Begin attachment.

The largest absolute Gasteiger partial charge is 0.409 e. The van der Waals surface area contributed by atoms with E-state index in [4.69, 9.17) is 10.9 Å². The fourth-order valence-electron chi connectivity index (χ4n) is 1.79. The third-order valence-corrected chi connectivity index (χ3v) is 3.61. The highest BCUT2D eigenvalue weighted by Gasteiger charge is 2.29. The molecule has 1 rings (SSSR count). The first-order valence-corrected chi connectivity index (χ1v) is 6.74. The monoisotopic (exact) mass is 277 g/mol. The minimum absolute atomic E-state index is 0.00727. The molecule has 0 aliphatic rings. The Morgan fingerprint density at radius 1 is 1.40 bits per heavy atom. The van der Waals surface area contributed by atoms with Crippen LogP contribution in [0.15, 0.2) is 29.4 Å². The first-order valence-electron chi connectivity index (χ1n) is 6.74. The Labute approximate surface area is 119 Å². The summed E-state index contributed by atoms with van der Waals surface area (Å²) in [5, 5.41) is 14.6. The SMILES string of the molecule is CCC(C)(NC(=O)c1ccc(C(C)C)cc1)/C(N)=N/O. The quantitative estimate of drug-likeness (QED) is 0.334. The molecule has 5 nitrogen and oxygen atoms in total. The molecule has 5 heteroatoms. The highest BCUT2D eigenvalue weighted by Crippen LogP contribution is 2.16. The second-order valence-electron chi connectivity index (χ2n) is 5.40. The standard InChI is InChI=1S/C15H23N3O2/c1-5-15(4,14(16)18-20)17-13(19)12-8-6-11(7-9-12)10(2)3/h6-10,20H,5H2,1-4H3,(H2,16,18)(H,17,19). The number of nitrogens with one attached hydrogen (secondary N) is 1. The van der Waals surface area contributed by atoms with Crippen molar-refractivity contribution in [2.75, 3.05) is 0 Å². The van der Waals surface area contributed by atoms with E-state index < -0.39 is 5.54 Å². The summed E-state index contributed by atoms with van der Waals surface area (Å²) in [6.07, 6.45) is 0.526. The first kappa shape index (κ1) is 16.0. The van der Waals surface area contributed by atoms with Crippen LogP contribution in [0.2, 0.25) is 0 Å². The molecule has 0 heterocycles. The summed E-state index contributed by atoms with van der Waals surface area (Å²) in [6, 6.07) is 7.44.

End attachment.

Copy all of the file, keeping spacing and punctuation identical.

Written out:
The largest absolute Gasteiger partial charge is 0.409 e. The van der Waals surface area contributed by atoms with E-state index in [4.69, 9.17) is 10.9 Å². The fourth-order valence-electron chi connectivity index (χ4n) is 1.79. The third-order valence-corrected chi connectivity index (χ3v) is 3.61. The highest BCUT2D eigenvalue weighted by Gasteiger charge is 2.29. The molecule has 1 rings (SSSR count). The first-order valence-corrected chi connectivity index (χ1v) is 6.74. The monoisotopic (exact) mass is 277 g/mol. The minimum absolute atomic E-state index is 0.00727. The molecule has 0 aliphatic rings. The Morgan fingerprint density at radius 1 is 1.40 bits per heavy atom. The van der Waals surface area contributed by atoms with Crippen LogP contribution in [0.15, 0.2) is 29.4 Å². The first-order valence-electron chi connectivity index (χ1n) is 6.74. The Labute approximate surface area is 119 Å². The summed E-state index contributed by atoms with van der Waals surface area (Å²) in [5, 5.41) is 14.6. The SMILES string of the molecule is CCC(C)(NC(=O)c1ccc(C(C)C)cc1)/C(N)=N/O. The quantitative estimate of drug-likeness (QED) is 0.334. The molecule has 5 nitrogen and oxygen atoms in total. The molecule has 5 heteroatoms. The highest BCUT2D eigenvalue weighted by Crippen LogP contribution is 2.16. The second-order valence-electron chi connectivity index (χ2n) is 5.40. The standard InChI is InChI=1S/C15H23N3O2/c1-5-15(4,14(16)18-20)17-13(19)12-8-6-11(7-9-12)10(2)3/h6-10,20H,5H2,1-4H3,(H2,16,18)(H,17,19). The number of nitrogens with one attached hydrogen (secondary N) is 1. The van der Waals surface area contributed by atoms with Crippen molar-refractivity contribution in [2.75, 3.05) is 0 Å². The van der Waals surface area contributed by atoms with E-state index < -0.39 is 5.54 Å². The summed E-state index contributed by atoms with van der Waals surface area (Å²) in [6.07, 6.45) is 0.526. The first kappa shape index (κ1) is 16.0. The van der Waals surface area contributed by atoms with Crippen LogP contribution in [0.2, 0.25) is 0 Å². The molecule has 0 heterocycles. The summed E-state index contributed by atoms with van der Waals surface area (Å²) in [6, 6.07) is 7.44.